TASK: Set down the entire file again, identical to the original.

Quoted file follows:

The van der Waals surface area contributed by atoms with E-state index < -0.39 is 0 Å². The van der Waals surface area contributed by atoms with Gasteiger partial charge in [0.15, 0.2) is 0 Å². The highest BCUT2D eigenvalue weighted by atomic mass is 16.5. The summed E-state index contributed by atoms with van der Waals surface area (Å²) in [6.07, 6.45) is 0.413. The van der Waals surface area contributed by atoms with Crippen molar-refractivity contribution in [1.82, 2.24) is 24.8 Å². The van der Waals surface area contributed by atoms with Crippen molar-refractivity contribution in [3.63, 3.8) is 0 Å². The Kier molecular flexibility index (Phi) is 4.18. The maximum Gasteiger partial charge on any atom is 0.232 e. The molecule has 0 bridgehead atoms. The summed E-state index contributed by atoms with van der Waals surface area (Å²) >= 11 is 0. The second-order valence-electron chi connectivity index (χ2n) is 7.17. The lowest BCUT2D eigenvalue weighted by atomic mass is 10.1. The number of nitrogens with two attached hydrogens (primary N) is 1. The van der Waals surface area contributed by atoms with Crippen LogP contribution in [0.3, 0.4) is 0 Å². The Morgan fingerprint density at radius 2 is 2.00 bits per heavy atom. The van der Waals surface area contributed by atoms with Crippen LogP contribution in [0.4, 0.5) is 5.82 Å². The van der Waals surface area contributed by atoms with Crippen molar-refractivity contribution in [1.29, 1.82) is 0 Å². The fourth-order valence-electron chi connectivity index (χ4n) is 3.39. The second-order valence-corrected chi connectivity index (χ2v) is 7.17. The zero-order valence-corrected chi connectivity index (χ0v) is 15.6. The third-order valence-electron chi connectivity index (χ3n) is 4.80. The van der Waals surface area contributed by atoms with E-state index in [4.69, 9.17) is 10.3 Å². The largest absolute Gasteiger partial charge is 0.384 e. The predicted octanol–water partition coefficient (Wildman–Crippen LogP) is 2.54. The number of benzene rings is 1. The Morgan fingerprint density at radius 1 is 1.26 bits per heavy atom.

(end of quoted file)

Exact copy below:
The van der Waals surface area contributed by atoms with E-state index < -0.39 is 0 Å². The van der Waals surface area contributed by atoms with Gasteiger partial charge in [0.15, 0.2) is 0 Å². The highest BCUT2D eigenvalue weighted by atomic mass is 16.5. The summed E-state index contributed by atoms with van der Waals surface area (Å²) in [6.07, 6.45) is 0.413. The van der Waals surface area contributed by atoms with Crippen molar-refractivity contribution in [1.82, 2.24) is 24.8 Å². The van der Waals surface area contributed by atoms with Crippen molar-refractivity contribution in [3.63, 3.8) is 0 Å². The Kier molecular flexibility index (Phi) is 4.18. The maximum Gasteiger partial charge on any atom is 0.232 e. The molecule has 0 bridgehead atoms. The summed E-state index contributed by atoms with van der Waals surface area (Å²) >= 11 is 0. The second-order valence-electron chi connectivity index (χ2n) is 7.17. The lowest BCUT2D eigenvalue weighted by atomic mass is 10.1. The number of nitrogens with two attached hydrogens (primary N) is 1. The van der Waals surface area contributed by atoms with Crippen LogP contribution in [0.3, 0.4) is 0 Å². The Morgan fingerprint density at radius 2 is 2.00 bits per heavy atom. The van der Waals surface area contributed by atoms with Crippen LogP contribution in [0.4, 0.5) is 5.82 Å². The van der Waals surface area contributed by atoms with Crippen molar-refractivity contribution in [1.29, 1.82) is 0 Å². The fourth-order valence-electron chi connectivity index (χ4n) is 3.39. The second-order valence-corrected chi connectivity index (χ2v) is 7.17. The zero-order valence-corrected chi connectivity index (χ0v) is 15.6. The third-order valence-electron chi connectivity index (χ3n) is 4.80. The van der Waals surface area contributed by atoms with E-state index in [4.69, 9.17) is 10.3 Å². The largest absolute Gasteiger partial charge is 0.384 e. The predicted octanol–water partition coefficient (Wildman–Crippen LogP) is 2.54. The number of benzene rings is 1. The Morgan fingerprint density at radius 1 is 1.26 bits per heavy atom.